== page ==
US carmakers have seen sales slump in June with GM and Ford both posting double-digit declines.
Stockpiles are building up for the Detroit carmakers
The slowdown - triggered in part by a lack of fresh incentives in an industry now wedded to sweeteners - followed a blistering pace for sales in May.
GM sales were down 15.5% from June 2003, with Ford sales down 11.2%.
But Japanese and other Asian firms made significant gains, cementing their position as the pacemakers in the US automobile market.
Toyota sales were up 5.9%, giving it a 11.9% share of the overall market, with Nissan sales growing 9% and Korean carmaker Hyundai shooting up 20.1%.
Among the European vendors, BMW had a solid month with sales up 7.9%, but Volkswagen found itself sharing the fate of GM with a slide of 15.9%.
The sales for the year to June showed less drastic declines for the home-grown marques.
JUNE MARKET SHARE
Ford was off 4.1%, GM down just 0.3% and DaimlerChrysler increased sales by 1.6%.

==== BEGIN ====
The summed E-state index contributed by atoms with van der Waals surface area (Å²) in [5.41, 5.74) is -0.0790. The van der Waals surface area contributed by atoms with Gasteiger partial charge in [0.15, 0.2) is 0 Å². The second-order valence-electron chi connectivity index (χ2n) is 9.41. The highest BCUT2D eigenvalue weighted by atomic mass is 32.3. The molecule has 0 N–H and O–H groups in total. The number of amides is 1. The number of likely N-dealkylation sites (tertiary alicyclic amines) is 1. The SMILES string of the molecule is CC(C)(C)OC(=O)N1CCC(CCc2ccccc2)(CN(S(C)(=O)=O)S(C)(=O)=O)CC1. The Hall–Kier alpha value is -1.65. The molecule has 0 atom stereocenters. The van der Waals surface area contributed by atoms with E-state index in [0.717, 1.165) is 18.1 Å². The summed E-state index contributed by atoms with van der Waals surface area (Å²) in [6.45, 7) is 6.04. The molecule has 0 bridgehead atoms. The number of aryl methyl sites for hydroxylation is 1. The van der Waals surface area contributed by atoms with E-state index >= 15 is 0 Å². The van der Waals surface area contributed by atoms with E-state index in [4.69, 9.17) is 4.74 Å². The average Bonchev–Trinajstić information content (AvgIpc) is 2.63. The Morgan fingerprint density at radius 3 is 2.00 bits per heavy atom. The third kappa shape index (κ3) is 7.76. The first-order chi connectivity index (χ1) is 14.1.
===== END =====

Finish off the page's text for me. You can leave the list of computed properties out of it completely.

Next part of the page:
But the Asian vendors' gains for the 12 months to June were striking: Toyota up 10.5% and Nissan streaking ahead by 24.7%.
And the weak market meant June sales were down 6% on a seasonally adjusted basis to the equivalent of 15.4 million units in a year - the worst performance since summer 1998.
Stockpiles at the big Detroit motor firms is building up - even though DaimlerChrysler evaded the fate of its US peers with a narrow gain in sales.
That could mean renewed effort on the part of car firms to ramp up the cut-price deals and cheap finance offers for July and August.
One culprit for the June slowdown, analysts said, was the lack of fresh incentives - the upsurge in started after the 9/11 attacks.
"There's no question that there's some payback from the really aggressive incentive programme," said Joe Phillippi, consultant and ex-Wall Street analyst.
"As the result of ever more aggressive incentives... sooner or later you reach some levels of saturation."
The sales slide is accentuating the demand for cars from Asian vendors.
One sign of the popularity is that Toyota is having trouble producing enough of its iconic Prius hybrid - a car which runs both on petrol and electricity.
The company is now planning to turn a second Japanese factory over to building the Prius for the US market.